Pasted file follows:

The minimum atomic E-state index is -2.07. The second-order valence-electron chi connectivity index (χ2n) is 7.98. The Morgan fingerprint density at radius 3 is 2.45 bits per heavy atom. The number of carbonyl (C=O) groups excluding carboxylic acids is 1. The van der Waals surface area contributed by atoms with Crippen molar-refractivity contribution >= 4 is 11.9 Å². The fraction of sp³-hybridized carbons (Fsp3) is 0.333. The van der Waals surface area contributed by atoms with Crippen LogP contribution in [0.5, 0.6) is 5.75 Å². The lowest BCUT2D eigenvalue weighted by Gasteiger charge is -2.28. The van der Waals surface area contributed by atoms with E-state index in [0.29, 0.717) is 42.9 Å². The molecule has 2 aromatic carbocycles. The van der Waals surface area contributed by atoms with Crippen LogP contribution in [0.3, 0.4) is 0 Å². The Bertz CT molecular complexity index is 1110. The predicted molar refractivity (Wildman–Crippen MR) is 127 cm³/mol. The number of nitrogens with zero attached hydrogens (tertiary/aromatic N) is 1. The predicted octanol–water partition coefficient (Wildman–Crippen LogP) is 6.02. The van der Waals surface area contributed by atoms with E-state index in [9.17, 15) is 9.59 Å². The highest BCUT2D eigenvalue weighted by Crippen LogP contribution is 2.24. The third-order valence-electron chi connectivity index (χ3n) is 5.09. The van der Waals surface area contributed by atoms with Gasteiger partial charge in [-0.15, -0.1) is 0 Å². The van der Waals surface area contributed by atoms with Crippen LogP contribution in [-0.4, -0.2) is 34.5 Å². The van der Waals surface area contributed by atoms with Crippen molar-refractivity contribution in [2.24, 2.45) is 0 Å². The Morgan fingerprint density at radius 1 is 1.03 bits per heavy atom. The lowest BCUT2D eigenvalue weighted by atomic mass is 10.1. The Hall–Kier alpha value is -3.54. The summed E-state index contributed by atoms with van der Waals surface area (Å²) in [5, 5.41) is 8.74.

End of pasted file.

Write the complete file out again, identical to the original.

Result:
The minimum atomic E-state index is -2.07. The second-order valence-electron chi connectivity index (χ2n) is 7.98. The Morgan fingerprint density at radius 3 is 2.45 bits per heavy atom. The number of carbonyl (C=O) groups excluding carboxylic acids is 1. The van der Waals surface area contributed by atoms with Crippen molar-refractivity contribution >= 4 is 11.9 Å². The fraction of sp³-hybridized carbons (Fsp3) is 0.333. The van der Waals surface area contributed by atoms with Crippen LogP contribution in [0.5, 0.6) is 5.75 Å². The lowest BCUT2D eigenvalue weighted by Gasteiger charge is -2.28. The van der Waals surface area contributed by atoms with E-state index in [0.29, 0.717) is 42.9 Å². The molecule has 2 aromatic carbocycles. The van der Waals surface area contributed by atoms with Crippen LogP contribution in [0.3, 0.4) is 0 Å². The Bertz CT molecular complexity index is 1110. The predicted molar refractivity (Wildman–Crippen MR) is 127 cm³/mol. The number of nitrogens with zero attached hydrogens (tertiary/aromatic N) is 1. The predicted octanol–water partition coefficient (Wildman–Crippen LogP) is 6.02. The van der Waals surface area contributed by atoms with E-state index in [9.17, 15) is 9.59 Å². The highest BCUT2D eigenvalue weighted by Crippen LogP contribution is 2.24. The third-order valence-electron chi connectivity index (χ3n) is 5.09. The van der Waals surface area contributed by atoms with Gasteiger partial charge in [-0.15, -0.1) is 0 Å². The van der Waals surface area contributed by atoms with Crippen LogP contribution in [-0.4, -0.2) is 34.5 Å². The van der Waals surface area contributed by atoms with Crippen molar-refractivity contribution in [2.24, 2.45) is 0 Å². The Morgan fingerprint density at radius 1 is 1.03 bits per heavy atom. The lowest BCUT2D eigenvalue weighted by atomic mass is 10.1. The Hall–Kier alpha value is -3.54. The summed E-state index contributed by atoms with van der Waals surface area (Å²) in [5, 5.41) is 8.74.